“What is Visualization?”

“What is Visualization?” by Lev Manovich (2010)

Found at http://manovich.net/index.php/projects/what-is-visualization

“What is information visualization? […] So lets start with a provisional definition that we can modify later. Lets define information visualization as a mapping between discrete data and a visual representation. We can also use different concepts besides ‘representation,’ each bringing an additional meaning.”

Information Visualization–often abbreviated infovis–is a multidisciplinary field that concerns the representation of information or data mapped as visual elements. Strict definitions elude the infovis community because of the diversity of its contextual range. Computer Scientists often classify infovis in terms of interactive displays of data, but this is a narrow view for the potential of graphic form.

The difference between the scientific visualization community and the information visualization community differ moreso in technologies and techniques applied to visualizations, rather than the visualizations themselves. Scientific visualizations developed during the 80s, while 3D technologies were being created; Infovis developed in the 90s and 2000s, when the monitor was abstracted into its natural two dimensions and the rise of big data processing capabilities.

“Infovis uses arbitrary spatial arrangements of elements to represent the relationships between data objects. Scientific, medical and geovisualization typically work with a priori fixed spatial layout of the real physical objects such as a brain, a coastline, a galaxy, etc. Since the layout in such visualizations is already fixed and can’t be arbitrary manipulated, color and/or other non-spatial parameters are used instead to show new information.”

Information Design and Information Visualization differ mostly between data structures: known or undiscovered, respectively.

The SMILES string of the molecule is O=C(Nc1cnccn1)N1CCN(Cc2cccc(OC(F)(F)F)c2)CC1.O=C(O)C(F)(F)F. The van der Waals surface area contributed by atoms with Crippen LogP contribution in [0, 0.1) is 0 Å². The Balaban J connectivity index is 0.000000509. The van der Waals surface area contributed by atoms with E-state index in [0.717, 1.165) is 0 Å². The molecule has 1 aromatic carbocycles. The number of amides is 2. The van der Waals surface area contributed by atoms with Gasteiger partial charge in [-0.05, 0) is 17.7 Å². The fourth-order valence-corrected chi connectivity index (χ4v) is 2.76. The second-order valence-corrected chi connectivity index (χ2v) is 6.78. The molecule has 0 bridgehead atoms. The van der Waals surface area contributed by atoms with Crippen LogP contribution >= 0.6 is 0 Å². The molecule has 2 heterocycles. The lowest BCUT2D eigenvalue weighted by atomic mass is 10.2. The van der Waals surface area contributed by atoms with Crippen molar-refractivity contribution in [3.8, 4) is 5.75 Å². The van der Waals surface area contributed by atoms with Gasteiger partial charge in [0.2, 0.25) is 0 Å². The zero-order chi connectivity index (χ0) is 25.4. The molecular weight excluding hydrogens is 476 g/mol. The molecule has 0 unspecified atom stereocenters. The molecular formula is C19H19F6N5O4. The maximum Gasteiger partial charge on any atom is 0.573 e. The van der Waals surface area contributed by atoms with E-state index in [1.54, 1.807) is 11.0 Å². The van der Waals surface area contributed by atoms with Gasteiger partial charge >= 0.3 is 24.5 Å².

“By employing graphical primitives (or, to use the language of contemporary digital media, vector graphics), infovis is able to reveal patterns and structures in the data objects that these primitives represent. However, the price being paid for this power is extreme schematization. We throw away  %99 of what is specific about each object to represent only %1- in the hope of revealing patterns across this %1 of objects’ characteristics.”

Manovich suggests that a reductionist abstraction of data is “throwing it away,” but I would argue that is making the data implicit, or potentially obscuring it. There is a valid argument to be made that most infovis efforts are a reduction of the original, but it is a optimist-pessimist dichotomy that describes the nature of the debate: one sees it as an intensification or focusing on the information that is present, the other sees it as a hiding, or disregard of information no longer present.

For years now, the infovis community has privileged encoding of spatial variables (size, position, shape curvature, motion, etc.). This hierarchy places content emphasis on these spatial variables, rather than characteristic (color, texture, transparency) variables. Historically, one can see a similar hierarchy of variables in traditional schools for painting, in which sketches are laid out elaborately first, then shading and color is layered on only after such a spatial encoding has been decided upon. Psychologically and physiologically, the basis of object recognition is closely tied or relate to 2D scene analysis–a valuable result of identification, classification, and comparison that allows to thrive and survive.

“I think that this key of spatial variables for human perception maybe the reason why all standard techniques for making graphs and charts developed in the 18th – 20th centuries use spatial dimensions to represent the key aspects of the data, and reserve other visual dimensions for less important aspects.”

At the end of the 20th century, visualization without reduction became a style all its own. Tag clouds–or word clouds–were an early form of “direct visualizations” that utilized the media of text, and left it text, but offered a new notational system of value.

In Brendan Dawes’s Cinema Redux, frames from a film are made pixelated miniatures that are arranged in a matrix. This visualization method removes one from the experience of film, but presents a visual form that permits temporal pattern recognition. Here, the reduction occurs upon the import, and it is for this reason we can keep their likeness and resist the mapping onto visual primitives. The sampling pattern (of one frame per second) is not an act of reduction, as it is an act of sampling, that still has a one-to-one representation with the source material, but it only a representational fraction of the whole. Sampling should be acknowledged, but should not disqualify a visualization as a synecdoche and lacking nuance.